Thirdly, a focus on the potential role of place-based policies need not imply a neglect of the need for economy-wide (spatially-blind) improvements to institutions. We would not dispute the desirability of the “spatially blind provision of essential public services and balanced regulation of land, labour, and product markets", at least where feasible. On the contrary, such economy-wide institutions are in some respects the essential element of any place-based approach. However, one should not overlook the many fields in which the efficient provision of essential public services requires a place-based approach, whether because it raises questions of physical infrastructure or because conditions vary radically from one place to another. A spatially blind approach may actually imply excessive costs, as, for example, when policymakers confront very different challenges in providing the same services in compact urban areas and sparsely settled remote rural regions. Take for example the case of some Central and Eastern European countries that are still suffering from excessive regional concentration of some industrial or mining activities inherited from the pre-transition period. It seems obvious that a space-blind policy would just not be sufficient to cope with such a large amount of economic and spatial distortions.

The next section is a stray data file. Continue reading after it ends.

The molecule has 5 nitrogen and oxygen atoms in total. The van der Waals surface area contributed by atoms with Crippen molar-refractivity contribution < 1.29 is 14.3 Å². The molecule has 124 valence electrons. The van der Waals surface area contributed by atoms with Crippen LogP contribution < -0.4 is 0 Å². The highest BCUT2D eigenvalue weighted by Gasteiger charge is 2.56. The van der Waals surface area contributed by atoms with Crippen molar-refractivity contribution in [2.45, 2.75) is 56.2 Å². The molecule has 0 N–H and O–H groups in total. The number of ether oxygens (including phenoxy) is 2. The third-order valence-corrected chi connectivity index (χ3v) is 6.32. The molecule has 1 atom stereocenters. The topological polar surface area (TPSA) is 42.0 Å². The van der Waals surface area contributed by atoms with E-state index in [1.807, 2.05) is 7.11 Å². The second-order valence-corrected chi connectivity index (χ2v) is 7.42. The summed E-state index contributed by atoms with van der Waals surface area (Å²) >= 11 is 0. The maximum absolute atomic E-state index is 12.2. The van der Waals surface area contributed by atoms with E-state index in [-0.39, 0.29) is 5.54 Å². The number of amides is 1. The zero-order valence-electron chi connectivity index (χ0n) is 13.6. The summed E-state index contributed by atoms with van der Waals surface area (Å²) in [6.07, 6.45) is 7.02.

In light of these considerations, the OECD has promoted a new approach to regional policy, which aims at mobilising regions' endogenous assets and resources. This approach involves a shift in the objectives, units of intervention, strategies, tools and actors involved in place-based polices. The point is to go beyond the use of fiscal transfers to "level up" lagging regions – an approach that all agree has potential drawbacks – but rather to address the endogenous factors that may prevent a region from approaching its production possibility frontier, even when spatially blind national-level institutions and policies are sound. Instead of a zero-sum game of taxing high-wealth areas to subsidise activities in low-wealth regions, the accent is rather on the positive-sum game notably by encouraging innovative business practices.
One of the keys is to get policymakers at regional and local level to make full use of the policy instruments at their disposal to address constraints on growth; too often they themselves see regional development policy in terms of financial flows "from above". The overall objective is growth-enhancement, not compensation. To the extent that they achieve this objective, such policies may be considered people-centred, whether they are spatially blind or place-based. Thus, the dichotomy between "place-based" and "people-centred" is simply false.
Concentration and growth: What the data tell us?
Gill (2010) highlights that concentration of activity in terms of GDP per square kilometre is highly uneven. This fact cannot be disputed, but is far from sufficient to establish a simple link between concentration and growth or to demonstrate the futility of place-based policies. Evidence reported in OECD (2009) suggests a more complex picture.